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Reports

Search filters applied: health, transport AND 2006, 2000 AND compliance, regulation, workforce and capability .

Published

Actions for Attracting, retaining and managing Nurses in hospitals

Attracting, retaining and managing Nurses in hospitals

Health
Internal controls and governance
Management and administration
Service delivery
Workforce and capability

The department has done well to attract and retain nurses. Between 2001-02 and 2005-06 the average number of nurses employed increased to 39,804 with the annual resignation rate falling from 16 to 14 per cent. Overall, the public health sector gained 5,588 nurses, representing an average annual increase of four per cent. Despite the gains, there are indicators that there may still not be enough nurses.   Parliamentary reference - Report number #162 - r

Published

Actions for Helping older people access a residential aged care facility

Helping older people access a residential aged care facility

Health
Community Services
Compliance
Internal controls and governance
Management and administration
Risk
Service delivery
Shared services and collaboration
Workforce and capability

Assessment processes for older people needing to go to an Residential Aged Care Facility (RACF) vary depending on the processes of the Aged Care Assessement Teams (ACAT) they see and whether or not they are in hospital. The data collected on ACAT performance was significantly revised during 2004 making comparisons with subsequent years problematic. ACATs have more responsibilities than assessing older people for residential care. It is not clear whether

Published

Actions for Major infectious disease outbreaks: Readiness to response

Major infectious disease outbreaks: Readiness to response

Health
Internal controls and governance
Management and administration
Risk
Service delivery
Shared services and collaboration
Workforce and capability

NSW Health is working to increase its preparedness to respond to a major infectious disease outbreak. It is also contributing to the development of national policies, strategies and capabilities, which affect its level of preparedness. We found however little evidence that other jurisdictions were significantly further advanced than NSW in preparation and testing of plans for a pandemic. In our view NSW Health needs to balance the costs of over-preparedn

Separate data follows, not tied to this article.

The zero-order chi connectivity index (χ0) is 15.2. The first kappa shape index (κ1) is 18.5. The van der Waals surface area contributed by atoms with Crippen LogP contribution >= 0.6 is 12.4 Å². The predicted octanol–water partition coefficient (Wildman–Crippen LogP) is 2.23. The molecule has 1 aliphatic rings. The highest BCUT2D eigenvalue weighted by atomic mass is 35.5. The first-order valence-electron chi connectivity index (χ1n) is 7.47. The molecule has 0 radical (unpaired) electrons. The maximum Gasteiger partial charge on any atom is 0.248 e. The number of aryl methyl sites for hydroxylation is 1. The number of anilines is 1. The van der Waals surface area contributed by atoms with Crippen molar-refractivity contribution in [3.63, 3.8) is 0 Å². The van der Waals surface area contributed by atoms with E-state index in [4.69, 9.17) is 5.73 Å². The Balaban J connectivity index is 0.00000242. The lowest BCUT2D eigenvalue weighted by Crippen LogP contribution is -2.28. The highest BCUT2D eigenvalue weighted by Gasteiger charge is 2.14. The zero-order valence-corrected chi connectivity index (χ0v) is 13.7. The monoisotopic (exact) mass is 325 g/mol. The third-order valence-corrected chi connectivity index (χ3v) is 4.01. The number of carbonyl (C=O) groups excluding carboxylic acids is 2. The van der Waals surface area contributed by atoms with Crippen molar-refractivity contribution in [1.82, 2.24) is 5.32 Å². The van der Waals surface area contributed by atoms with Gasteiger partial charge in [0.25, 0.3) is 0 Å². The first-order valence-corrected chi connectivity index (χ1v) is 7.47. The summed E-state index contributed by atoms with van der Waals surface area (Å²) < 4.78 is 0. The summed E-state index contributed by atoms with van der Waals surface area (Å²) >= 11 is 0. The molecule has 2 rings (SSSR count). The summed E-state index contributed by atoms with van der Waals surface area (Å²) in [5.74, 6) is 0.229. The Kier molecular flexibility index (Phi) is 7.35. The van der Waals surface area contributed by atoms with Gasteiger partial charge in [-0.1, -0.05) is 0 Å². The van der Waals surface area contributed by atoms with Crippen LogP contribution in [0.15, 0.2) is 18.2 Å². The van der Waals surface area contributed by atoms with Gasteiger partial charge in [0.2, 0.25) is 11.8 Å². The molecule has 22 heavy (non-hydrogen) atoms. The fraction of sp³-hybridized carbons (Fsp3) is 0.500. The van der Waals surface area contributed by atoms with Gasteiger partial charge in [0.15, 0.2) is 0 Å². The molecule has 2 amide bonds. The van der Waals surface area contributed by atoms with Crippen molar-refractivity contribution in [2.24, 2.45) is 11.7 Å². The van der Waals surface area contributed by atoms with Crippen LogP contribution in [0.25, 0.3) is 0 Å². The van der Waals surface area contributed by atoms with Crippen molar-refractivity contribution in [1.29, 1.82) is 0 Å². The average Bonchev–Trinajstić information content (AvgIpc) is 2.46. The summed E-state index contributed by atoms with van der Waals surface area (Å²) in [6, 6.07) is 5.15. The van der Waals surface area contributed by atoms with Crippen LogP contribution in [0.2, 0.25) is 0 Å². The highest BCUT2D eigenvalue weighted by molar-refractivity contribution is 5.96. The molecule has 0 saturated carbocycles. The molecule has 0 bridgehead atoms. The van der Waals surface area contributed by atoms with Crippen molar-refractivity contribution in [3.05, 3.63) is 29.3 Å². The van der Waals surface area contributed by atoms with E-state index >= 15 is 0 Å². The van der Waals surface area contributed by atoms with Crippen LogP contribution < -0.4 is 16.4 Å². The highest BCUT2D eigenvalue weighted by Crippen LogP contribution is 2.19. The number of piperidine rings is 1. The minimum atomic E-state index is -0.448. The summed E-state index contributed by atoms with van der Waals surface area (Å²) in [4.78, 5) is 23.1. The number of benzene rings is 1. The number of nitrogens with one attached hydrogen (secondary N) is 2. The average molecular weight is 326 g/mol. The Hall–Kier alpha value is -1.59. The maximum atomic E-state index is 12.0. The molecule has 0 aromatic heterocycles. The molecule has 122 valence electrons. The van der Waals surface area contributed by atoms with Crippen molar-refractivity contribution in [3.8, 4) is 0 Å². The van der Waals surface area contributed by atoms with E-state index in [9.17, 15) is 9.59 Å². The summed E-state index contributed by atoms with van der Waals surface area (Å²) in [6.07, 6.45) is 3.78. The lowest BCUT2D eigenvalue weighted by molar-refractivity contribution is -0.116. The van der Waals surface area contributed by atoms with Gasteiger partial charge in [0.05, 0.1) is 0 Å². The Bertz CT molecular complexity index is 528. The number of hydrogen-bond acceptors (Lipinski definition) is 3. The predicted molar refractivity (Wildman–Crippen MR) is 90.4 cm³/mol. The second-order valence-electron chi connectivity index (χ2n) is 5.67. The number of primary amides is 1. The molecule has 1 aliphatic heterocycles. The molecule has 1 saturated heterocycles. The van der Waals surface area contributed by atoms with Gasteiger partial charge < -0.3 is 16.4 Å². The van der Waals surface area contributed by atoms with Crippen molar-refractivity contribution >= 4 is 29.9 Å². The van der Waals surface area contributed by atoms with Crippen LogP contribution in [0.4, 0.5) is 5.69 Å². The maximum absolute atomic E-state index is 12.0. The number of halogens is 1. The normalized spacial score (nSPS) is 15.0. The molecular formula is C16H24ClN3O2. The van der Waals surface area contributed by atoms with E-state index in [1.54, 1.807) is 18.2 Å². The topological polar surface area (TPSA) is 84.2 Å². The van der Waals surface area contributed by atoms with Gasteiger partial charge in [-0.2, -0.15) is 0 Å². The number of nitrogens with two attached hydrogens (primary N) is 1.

Published

Actions for Fare evasion on public transport

Fare evasion on public transport

Transport
Management and administration
Regulation

The Audit Office is of the opinion that whilst agencies have taken steps to combat fare evasion, the current arrangements are not adequate and improvement is required. A significant number of passengers travel without paying the due fare, resulting in many millions of dollars in revenue foregone. Even when infringed, the majority does not pay the fine. To some extent it would appear to be due to the lack of a provision requiring evaders to produce valid

Published

Actions for Management of road passenger transport regulation

Management of road passenger transport regulation

Transport
Management and administration
Regulation
Service delivery
Shared services and collaboration

The Audit Office is of the opinion that the Department’s levels of regulatory activity in respect of road passenger transport regulation may have exceeded optimum levels. The Department’s current focus on processing activity limits the Department in achieving all of its desired outcomes. The Audit Office considers that a change in the approach to undertaking and managing road passenger transport regulatory activities would achieve better outcomes for the

Published

Actions for Hospital emergency departments: Delivery services to patients

Hospital emergency departments: Delivery services to patients

Health
Management and administration
Service delivery
Workforce and capability

There have been notable changes in the provision of emergency department services over the last decade, principally by increasing the number, seniority and training of staff and upgrading facilities. More recently, programs have focussed on achieving improvements in emergency department waiting times (the time taken to see a doctor) and access block (delay in accessing a hospital bed). However, these programs have had limited effect. Although waiting tim